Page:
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Future Pilots

Pilot Careers in the Time of Coronavirus

By Peter Forman

Part I: The Decision to Become an Airline Pilot

By Peter Forman

U.S. airline travel in mid April 2020 decreased 96 percent compared to last year’s numbers, according to statistics provided by the TSA. Regional Airlines Trans States, Compass Airways and ExpressJet closed their doors (the former two announced prior to the pandemic) and suddenly an industry that was expanding faster than its pilot supply ground to a near halt. The question some aspiring airline pilots are now asking is, “Considering the effort and expense needed to enter this profession, is a career as an airline pilot still a good choice?”

The airlines need to remain financially viable. A $50 billion provision to U.S. airlines in the CARES stimulus package helped, but it was only enough to last a few months. Airlines need to lure passengers back into the sky and, fortunately, policymakers are already working on the details for addressing the issues that discourage air travel.

Take Hawaii as a destination, for example. At one time, the state required new arrivals to endure a 14 day quarantine before being free to journey beyond their initial lodging. Then, of course, there are the health issues of sharing an airplane cabin with possible coronavirus carriers. On April 16, Hawaii’s Lieutenant Governor Josh Green, a physician, gave tentative details of the plan he’s been tasked with creating to reopen Hawaii. Travelers to the state would need to register negative on an FDA-approved coronavirus test up to 72 hours prior to boarding the plane. At the airport, temperatures of all passengers would be checked prior to boarding and then again upon arrival in Hawaii. By following said guidelines, the quarantine would be gone, and visitors would be free to vacation in a state that has one of the lowest incidents of the virus nationwide.

Such a plan requires readily-available testing and further reductions in the number of infections out there, but within a few months the pieces should all be in place. Other factors that will tempt airline travelers to return include possible bargain-priced airfare, hotels, and car rentals for the early birds. As robust clinical trials of promising antiviral medications were completed this spring, the best therapeutics will gain widespread usage and improve outcomes of the virus. Ultimately, an effective vaccine will be the answer and lead to a widespread return to normal in many industries worldwide.

Some industries will suffer more than others. If you were planning to become a cruise ship captain, for example, the pandemic should inspire you to reassess your goals, for that industry has been tarnished by recent events and will likely take years to recover. On the other hand, travelers are going to be chomping at the bit to get out of their homes and go somewhere after spending months cooped up, and the thought of a flight to a safe and sunny destination will sound very attractive to many.

With major passenger airlines freezing their hiring, isn’t this a bad time to pursue an airline pilot career? Some pilots consider now to be not only a good time but the very best time to jump in. Consider the experience of John Higley. Back in 1979, disruptions in the Middle East led to reduced oil output, which doubled the price of oil. Cars lined up for blocks to buy a little gasoline, airlines trimmed routes quickly due to swelling fuel bills, and a recession set in as “stagflation,” an odd combination of a stagnant economy and inflation took its toll. Nonetheless, Higley began his flight training that year, intent on becoming an airline pilot. Many people thought he was nuts with this timing, but he persevered.  In 1984, John Higley was the 25th pilot hired by one of America’s largest airlines in what was one of the longest and deepest hiring programs the industry has ever seen. Seniority is the name of the game for enjoying the best piloting career possible, and John’s timing was impeccable.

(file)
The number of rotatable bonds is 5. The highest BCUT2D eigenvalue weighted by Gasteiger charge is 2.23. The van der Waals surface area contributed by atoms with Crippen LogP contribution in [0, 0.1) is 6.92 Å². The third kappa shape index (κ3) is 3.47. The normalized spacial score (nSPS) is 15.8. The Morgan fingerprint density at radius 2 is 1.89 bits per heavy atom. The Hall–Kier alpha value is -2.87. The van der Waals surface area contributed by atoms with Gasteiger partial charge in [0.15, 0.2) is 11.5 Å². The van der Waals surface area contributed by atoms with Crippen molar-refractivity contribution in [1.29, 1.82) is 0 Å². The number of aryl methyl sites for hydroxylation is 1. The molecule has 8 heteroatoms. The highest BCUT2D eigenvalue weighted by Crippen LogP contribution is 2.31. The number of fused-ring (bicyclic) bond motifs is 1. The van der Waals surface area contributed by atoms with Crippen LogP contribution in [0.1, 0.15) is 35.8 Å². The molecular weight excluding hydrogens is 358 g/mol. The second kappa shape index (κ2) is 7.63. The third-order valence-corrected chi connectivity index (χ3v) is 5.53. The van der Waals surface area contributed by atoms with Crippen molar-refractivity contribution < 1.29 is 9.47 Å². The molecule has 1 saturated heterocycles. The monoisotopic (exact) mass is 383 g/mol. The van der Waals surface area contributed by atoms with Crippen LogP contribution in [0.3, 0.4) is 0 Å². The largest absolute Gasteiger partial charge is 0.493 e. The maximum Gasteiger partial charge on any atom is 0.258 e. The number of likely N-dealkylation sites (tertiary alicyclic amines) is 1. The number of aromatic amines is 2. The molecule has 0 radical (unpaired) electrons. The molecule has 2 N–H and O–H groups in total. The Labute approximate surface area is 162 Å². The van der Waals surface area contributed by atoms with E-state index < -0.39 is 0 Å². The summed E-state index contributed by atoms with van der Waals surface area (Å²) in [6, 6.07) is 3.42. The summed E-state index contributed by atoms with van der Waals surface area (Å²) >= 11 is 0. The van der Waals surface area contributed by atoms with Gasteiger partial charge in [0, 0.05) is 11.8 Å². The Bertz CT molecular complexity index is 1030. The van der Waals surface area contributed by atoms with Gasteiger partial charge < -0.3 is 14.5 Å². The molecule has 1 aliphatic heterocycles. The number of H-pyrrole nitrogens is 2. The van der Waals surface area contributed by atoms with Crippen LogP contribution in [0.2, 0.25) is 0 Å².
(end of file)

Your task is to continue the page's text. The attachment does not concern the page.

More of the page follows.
John’s son Hayden is now 17 and John is encouraging him to take advantage of the opportunity at hand. “Think of it. There’s maybe 800 pilots each at American, at United, at Delta, at Southwest who may not get hired this year. A future pilot at one of these companies is going to have just that much more seniority when he begins his career,” says Higley.

Hayden so far is on the fast track to getting his qualifications. After soloing at age 16, he picked up his Private Pilot certificate at age 17. Now he’s enrolled at Jacksonville University’s aviation program, which offers the Delta Airlines Propel Program, and Hayden has a clear strategy for acquiring his qualifications and then getting a number at a great airline as quickly as possible.

John Higley continued, “At some other collegiate aviation programs, students were slowing down because of a shortage of CFIs. Now that the regionals aren’t pulling the instructors away as quickly, instructors tend to stay longer and the instructor situation improves during these slower times.”

“There are tremendous numbers of retirements ahead, the industry will resume growing at 2-4% per year, and it’s a great time to be learning right now.”

Finally, consider perhaps the most important factor of all involved in choosing a career. How would you most like to spend the next 30 years of your life? Few professions offer the sights, sensations, and satisfaction that can be experienced while at the controls of a modern jet airliner. If the airline industry is set to spring back once a vaccine is introduced, then maybe as John Higley suggests, this is not only a reasonable time to be training towards entry into the airline pilot profession, this may be an unusually good time to be doing so.

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